SUSE is HPE’s Main Linux Provider
SUSE is a major Linux provider, and recently, it has entered into an agreement with HPE to tap into each other’s assets.
Under the terms of this partnership, SUSE will acquire HPE’s cloud assets such as the HPE OpenStack and HPE Stackato. Using these assets, SUSE plans to expand its own OpenStack Infrastructure-as-a-Service (IaaS) solution, that in turn, will accelerate its entry into the Cloud Foundry Platform-as-a-Service (PaaS) market.
In a release made by the company, the OpenStacks assets from HPE will be integrated into its own OpenStack cloud to help SUSE bring to the market a certified enterprise-ready solution for its clients and customers who use the SUSE eco-system.
Besides acquiring these assets, HPE has also named SUSE as its preferred opensource partner for Linux, OpenStack and Cloud Foundry solutions.
While it may sound like SUSE is a major beneficiary of this partnership, in reality, it’s a win-win situation for both the companies. Under this partnership, HPE will use SUSE’s OpenStack Cloud and Cloud Foundry solutions as the foundation for its popular Helion Stackato and Helion OpenStack solution. This company believes that by partnering with SUSE, it can provide the best in class PaaS solutions that are simple to deploy in the multi-cloud environments of its customers.
From the above terms, it’s clear that both HPE and SUSE will hire programmers and do the cloud development work together, but HPE will sell and deploy these services, in addition to providing support for it. Of course, this is not an exclusive partnership as SUSE is always open to finding other partners too in the future.
Also, both the companies have a non-exclusive agreement under which HPE has a right to use SUSE’s OpenStack IaaS and SUSE’s Cloud Foundry PaaS technology for its own development in its Stackato and OpenStack platforms.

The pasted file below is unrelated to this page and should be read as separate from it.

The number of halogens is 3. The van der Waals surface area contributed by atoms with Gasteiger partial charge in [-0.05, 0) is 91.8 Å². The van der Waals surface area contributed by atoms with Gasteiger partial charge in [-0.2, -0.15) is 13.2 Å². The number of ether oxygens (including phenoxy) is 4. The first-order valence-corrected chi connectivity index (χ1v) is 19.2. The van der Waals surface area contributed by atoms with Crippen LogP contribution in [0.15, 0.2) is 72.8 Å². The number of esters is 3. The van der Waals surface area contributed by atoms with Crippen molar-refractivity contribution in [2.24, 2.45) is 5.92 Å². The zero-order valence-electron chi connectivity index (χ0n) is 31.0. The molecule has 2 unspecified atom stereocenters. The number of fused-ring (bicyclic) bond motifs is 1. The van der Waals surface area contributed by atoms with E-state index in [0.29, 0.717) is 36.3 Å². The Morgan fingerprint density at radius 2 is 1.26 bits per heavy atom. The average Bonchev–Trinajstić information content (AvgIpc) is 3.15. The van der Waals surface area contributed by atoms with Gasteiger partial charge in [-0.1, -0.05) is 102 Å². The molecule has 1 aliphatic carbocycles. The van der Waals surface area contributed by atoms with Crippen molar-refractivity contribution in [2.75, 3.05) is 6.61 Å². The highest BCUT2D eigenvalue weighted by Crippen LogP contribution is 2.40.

This agreement represents the long and complex relationship that these two companies have. A few years ago, HPE merged its non-core software assets with a company called Micro Focus, that owns SUSE. Secondly, SUSE has always worked with HPE on the Linux side. This additional partnership will further cement the relationship between these two companies in the long run.
So, how is this beneficial to everyone involved?
For SUSE, these partnerships describe its evolution from a Linux provider to a full-fledged cloud software development company. It’s in a better position to take on competition from companies like Red Hat and Canonical. In this sense, this partnership can signal its strong entry into the cloud, and unlike the other two companies, it has partnered with a strong and top computer partner in HPE.
As for HPE, this joint development efforts can greatly cut down the time and resources needed to create applications. In today’s competitive market, getting products to the market as quickly as possible is the key, and with its efforts shared with SUSE, this can greatly help HPE to speed up its development process.
Due to the enormous benefits for both these companies and for the cloud industry as a whole, this partnership can be a significant one for everyone involved.